1. I am in tears. I am in tears more often these days than ever in my whole life. Humanity is living an altered reality not of the transcendental kind. There is an apocalyptic amount of greed and entitlement all around the world. Me, me, me. No one is talking about overpopulation. Education is not aiming at what matters, only at how the Mighty Me can get ahead in life. Money is only sprinkled at causes to rescue Nature from us. I’ll keep my hanky nearby.


  2. The Salvation Army, Goodwill and the Kidney Foundation are some of the places where you can recycle your capris. Part of the fun of travelling is shopping and I’ve noticed that the golfers who go south seem to have the coolest outfits. So don’t feel bad about buying stuff. There are less fortunate people who will be delighted to get your old clothes while you strut your new outfits.


  3. Hi Sue
    And welcome home!
    Florida sounds as I remember it. No concern or very little for the environment
    You might give a thought to us gents when you throw about terms like capris. I thought a Mediterranean isle. By my dear Elizabeth knew. A far better resource than your average internet search engine. Now she is wondering if I am considering cross-dressing!


  4. Wow, very disappointing regarding the lack of recycling options, but I know they do some basic recycling at other locations in Florida, but a shame it isn’t a requirement. BTW did you know you can recycle plastic bags and other soft plastics? In Markham you have to take them to a recycling facility, the same way you would batteries and styrofoam, but that is what we do in our house.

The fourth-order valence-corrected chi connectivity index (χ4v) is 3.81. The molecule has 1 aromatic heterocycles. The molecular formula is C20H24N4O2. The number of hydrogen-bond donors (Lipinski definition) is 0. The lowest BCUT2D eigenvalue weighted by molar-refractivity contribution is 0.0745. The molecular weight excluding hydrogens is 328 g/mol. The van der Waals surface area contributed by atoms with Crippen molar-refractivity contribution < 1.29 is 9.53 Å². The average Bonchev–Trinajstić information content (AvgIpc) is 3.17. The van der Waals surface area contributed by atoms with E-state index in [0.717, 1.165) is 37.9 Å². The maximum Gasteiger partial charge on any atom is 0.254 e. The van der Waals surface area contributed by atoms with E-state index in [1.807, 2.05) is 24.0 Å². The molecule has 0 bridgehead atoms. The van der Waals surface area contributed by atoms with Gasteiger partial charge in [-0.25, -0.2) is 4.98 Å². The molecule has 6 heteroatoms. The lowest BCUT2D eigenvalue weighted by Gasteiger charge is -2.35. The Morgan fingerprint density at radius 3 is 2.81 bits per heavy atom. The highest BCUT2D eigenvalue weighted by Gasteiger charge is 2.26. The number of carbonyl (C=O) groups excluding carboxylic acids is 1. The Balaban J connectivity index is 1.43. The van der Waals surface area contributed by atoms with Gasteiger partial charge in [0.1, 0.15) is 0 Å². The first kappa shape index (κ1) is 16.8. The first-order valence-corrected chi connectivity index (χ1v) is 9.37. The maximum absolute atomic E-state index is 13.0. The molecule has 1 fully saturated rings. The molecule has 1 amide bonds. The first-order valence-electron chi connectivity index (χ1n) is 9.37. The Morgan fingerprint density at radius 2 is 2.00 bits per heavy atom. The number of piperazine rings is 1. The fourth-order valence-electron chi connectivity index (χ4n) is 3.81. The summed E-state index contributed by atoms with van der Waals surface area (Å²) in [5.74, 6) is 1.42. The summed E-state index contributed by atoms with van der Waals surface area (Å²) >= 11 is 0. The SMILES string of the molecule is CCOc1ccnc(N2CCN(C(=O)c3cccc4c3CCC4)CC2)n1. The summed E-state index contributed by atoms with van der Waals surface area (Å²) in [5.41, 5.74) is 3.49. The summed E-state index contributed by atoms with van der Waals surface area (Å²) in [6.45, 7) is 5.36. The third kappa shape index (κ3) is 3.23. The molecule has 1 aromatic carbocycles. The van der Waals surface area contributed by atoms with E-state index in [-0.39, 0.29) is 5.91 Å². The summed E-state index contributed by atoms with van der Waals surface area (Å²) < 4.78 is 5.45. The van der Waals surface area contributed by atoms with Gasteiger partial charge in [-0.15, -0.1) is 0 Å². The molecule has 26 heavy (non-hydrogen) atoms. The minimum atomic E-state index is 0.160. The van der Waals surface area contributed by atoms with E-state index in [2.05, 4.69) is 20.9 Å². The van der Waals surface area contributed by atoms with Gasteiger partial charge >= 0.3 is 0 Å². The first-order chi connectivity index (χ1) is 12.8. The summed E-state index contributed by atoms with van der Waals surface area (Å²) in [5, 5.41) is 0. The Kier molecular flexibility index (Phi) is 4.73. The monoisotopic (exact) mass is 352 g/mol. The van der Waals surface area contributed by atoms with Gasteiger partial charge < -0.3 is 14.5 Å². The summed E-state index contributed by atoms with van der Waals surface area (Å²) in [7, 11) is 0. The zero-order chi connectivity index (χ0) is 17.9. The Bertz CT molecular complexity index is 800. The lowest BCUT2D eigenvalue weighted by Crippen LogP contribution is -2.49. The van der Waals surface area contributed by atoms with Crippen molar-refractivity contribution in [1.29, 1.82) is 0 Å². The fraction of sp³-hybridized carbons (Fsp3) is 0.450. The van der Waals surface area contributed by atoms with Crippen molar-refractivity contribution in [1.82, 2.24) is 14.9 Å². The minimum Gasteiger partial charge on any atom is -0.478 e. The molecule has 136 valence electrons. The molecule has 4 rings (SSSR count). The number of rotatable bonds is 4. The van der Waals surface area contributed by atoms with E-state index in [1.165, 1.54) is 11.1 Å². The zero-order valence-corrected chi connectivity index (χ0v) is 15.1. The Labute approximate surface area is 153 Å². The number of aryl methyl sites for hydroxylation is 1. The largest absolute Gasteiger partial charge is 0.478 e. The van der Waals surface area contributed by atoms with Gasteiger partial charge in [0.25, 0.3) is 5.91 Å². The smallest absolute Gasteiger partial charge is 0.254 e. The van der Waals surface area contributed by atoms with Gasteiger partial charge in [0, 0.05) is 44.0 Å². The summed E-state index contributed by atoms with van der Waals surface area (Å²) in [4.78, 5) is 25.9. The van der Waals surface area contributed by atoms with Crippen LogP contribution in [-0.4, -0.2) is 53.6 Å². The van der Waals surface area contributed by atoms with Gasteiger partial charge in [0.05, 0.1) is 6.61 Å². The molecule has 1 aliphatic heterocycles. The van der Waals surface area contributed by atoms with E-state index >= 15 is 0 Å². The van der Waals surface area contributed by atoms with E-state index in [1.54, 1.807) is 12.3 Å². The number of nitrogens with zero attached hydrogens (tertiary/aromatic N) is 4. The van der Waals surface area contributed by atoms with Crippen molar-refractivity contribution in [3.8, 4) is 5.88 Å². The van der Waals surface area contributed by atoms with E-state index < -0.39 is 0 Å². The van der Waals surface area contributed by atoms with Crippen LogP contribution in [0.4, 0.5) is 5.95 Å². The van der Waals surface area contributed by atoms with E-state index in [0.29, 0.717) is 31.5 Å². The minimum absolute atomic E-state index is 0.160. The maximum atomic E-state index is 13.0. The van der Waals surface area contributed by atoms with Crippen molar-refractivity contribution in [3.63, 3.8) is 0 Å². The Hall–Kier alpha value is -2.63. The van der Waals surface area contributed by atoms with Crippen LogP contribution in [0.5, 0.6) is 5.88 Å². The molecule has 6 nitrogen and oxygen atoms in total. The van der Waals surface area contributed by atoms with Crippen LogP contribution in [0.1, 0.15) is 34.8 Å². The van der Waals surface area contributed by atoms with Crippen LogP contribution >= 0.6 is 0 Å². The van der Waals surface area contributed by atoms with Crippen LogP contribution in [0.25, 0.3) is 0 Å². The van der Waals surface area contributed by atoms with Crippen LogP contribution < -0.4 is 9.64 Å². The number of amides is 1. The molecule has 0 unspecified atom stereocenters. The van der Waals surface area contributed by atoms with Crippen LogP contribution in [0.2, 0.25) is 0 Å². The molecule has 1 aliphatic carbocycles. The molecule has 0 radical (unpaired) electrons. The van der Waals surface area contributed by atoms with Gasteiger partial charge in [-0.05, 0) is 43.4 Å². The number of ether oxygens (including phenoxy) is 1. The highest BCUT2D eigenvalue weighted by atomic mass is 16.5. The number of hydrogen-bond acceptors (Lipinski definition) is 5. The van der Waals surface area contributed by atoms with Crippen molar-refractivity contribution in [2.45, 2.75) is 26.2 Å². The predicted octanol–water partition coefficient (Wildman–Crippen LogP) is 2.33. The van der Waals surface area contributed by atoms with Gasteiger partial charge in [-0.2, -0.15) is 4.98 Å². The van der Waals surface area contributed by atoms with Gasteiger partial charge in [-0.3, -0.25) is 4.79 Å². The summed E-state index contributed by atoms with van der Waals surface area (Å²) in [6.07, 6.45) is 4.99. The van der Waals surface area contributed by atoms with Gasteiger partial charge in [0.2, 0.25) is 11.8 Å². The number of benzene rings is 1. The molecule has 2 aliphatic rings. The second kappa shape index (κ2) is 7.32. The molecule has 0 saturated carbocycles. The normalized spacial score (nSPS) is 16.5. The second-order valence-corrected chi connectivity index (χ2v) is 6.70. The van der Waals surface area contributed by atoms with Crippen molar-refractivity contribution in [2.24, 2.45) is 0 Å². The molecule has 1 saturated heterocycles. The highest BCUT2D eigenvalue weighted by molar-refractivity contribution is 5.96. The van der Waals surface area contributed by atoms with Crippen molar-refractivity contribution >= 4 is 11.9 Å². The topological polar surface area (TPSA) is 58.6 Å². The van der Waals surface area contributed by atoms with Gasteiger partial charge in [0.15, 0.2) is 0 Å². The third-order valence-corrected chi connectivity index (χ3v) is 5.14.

I actually hadn’t heard of the seaweed blob, that’s a giant mess to deal with!

    Thanks for highlighting these Mom!


  5. Salvation Army or Goodwill will take almost anything at their drop-offs. Then they organize it and resell it in their in their attached stores. They’ve never refused to take anything I’ve offered. Sure eases those feeling of guilt!


  6. Dear Sue, again a very good- but very sad – article. I love to put it on my fb page (let me know if I can do that), so that my fellow American friends can read it. I’m fortunate that most of my friends here are very much into recycling, but there are many places (like the one in Florida) that do not give that opportunity to the people. Many condominiums around us (in Cincinnati) do not provide the recycling opportunity. They only provide trash bins. As Dorita has mentioned it is all about money. So sad. The gain today is more important than the future of our children.


  7. We rarely find a US resort, in any state, with a recycling program like our home one. On the other hand, there are opinions out there that say we Ontarians can feel good about our programs but in actual fact, much if not most of the stuff we put out for recycling goes to landfill. As for shopping for clothes – maybe it comes with being an octogenarian but – I no longer enjoy it. I also don’t care if my clothes are no longer stylish, for the most part. What I do enjoy, when I need to get out of my house clothes, is going to the closet or trunk and finding something to makeover. I’ve never forgotten the scene from “Gone With the Wind” where Scarlett wears an outfit made from velvet curtains! That’s what happens in a war zone and we must recognize that we are destroying the earth with our current lifestyles. Radical change is needed – not tinkering.


  8. Gosh Sue that’s so sad about the state of Florida’s beaches with the red tide.  I have been reading about it.  It is going to certainly have a huge impact up


  9. Not all communities are the same. Our park in Dunedin has a weekly recycling collection. You can also recycle egg cartons and plastic bags at grocery stores. We bring our reusable grocery bags from Canada which eliminates much of the problem.